If you have \(n\) qubits, the dimension of the Hilbert space is \(2^n\). It has to be so because the qubits are allowed to be in independent states from others. If a group of 1,000 electrons were already forced by Nature to adjust their behavior according to some collective properties, it would mean that Nature includes a very blatant action at a distance. If this were the case, we would have already observed telepathy, telekinesis, voodoo, and other things. Imagine that Nature was secretly imposing quotas on the number of electron spins in a region that can be up. Such quotas would instantly lead to violent violations of the angular momentum conservation law, and so on. While my sister who just returned from the Summer Tarot School for Beginning Witches ;-) surely thinks that such phenomena are commonplace, I think that people familiar with basics of physical sciences realize that they have never been observed despite many somewhat sophisticated attempts to do so.

You could invent other "toy models" in which Nature doesn't remember an exponentially large number of the complex amplitudes for 1,000 qubits. For example, Nature secretly chooses a basis and only remembers 1 trillion of the largest complex amplitudes (in absolute value) among all the amplitudes while the rest is set to zero after each Planck time, and the whole wave function is renormalized. Imagine anything of the sort and think of the consequences. You would see that any such unnatural interventions would immediately lead to consequences – spectacularly observable new "supernatural" effects. All these interventions would be nonlocal effects that may easily become macroscopic if they operate in macroscopic situations. For example, because the largest amplitudes would likely be either positively or negatively correlated with a large energy, the elimination of the smaller or larger amplitudes would lead to an increasing or decreasing energy in average: a perpetual motion machine would become possible. And so on, and so on. There's just no way to avoid these things.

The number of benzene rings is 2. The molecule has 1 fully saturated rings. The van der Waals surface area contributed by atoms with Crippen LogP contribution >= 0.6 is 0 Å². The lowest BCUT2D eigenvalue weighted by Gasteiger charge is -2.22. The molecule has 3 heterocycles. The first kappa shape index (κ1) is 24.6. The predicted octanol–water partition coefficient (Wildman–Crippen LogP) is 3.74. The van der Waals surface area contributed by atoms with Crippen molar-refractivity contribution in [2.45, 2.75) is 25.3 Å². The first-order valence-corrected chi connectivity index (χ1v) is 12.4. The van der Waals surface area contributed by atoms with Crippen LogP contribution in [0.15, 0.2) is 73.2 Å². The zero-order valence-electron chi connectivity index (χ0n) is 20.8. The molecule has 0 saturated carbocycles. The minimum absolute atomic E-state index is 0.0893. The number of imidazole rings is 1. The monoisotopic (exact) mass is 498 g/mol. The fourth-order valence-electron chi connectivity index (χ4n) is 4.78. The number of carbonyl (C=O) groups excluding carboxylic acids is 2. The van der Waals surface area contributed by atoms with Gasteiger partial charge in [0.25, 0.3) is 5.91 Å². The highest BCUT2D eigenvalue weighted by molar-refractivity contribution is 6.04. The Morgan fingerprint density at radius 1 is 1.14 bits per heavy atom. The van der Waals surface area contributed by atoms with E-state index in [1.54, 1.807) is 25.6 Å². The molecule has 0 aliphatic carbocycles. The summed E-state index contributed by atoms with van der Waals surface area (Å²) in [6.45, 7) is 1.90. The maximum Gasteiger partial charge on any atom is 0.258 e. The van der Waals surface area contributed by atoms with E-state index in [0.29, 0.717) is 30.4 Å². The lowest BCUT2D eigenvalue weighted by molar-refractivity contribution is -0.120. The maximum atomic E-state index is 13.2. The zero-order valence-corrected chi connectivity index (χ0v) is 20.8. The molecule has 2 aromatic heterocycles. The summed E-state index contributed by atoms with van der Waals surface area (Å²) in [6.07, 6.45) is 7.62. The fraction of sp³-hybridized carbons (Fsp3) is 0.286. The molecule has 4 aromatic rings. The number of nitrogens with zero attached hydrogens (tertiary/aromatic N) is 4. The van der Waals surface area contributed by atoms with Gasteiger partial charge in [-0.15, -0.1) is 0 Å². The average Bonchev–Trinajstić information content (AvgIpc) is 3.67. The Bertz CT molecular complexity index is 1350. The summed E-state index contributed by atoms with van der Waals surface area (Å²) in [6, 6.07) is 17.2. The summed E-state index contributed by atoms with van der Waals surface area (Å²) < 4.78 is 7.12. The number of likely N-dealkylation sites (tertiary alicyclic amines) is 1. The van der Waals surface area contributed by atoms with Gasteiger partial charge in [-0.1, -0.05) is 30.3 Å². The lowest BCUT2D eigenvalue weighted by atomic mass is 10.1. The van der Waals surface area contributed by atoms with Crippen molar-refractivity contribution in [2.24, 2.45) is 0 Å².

The excuse that there are many degrees of freedom isn't a license for you to mess with the laws of quantum mechanics. Quantum mechanics has been tested not only for a few degrees of freedom; its numerous predictions have been verified for trillions of trillions of degrees of freedom, too. Only if quantum mechanics produces the right classical limit for macroscopic bodies, you may argue that it inherits the agreement with the experiment from its classical predecessor. Any selective filtering or messing with the quantum information in the case of many qubits – something needed to "kill" the quantum computers – would imply that quantum mechanics no longer has the right classical limit, so it fails even in tests that were done before quantum mechanics was born. Everyone who suggests that quantum mechanics has only been verified for 2 or 3 spins etc. misunderstands quantum mechanics in the same sense as those who say that physics only works for the motion of planets but it says nothing about phenomena that matter to humans (where witchcraft takes over).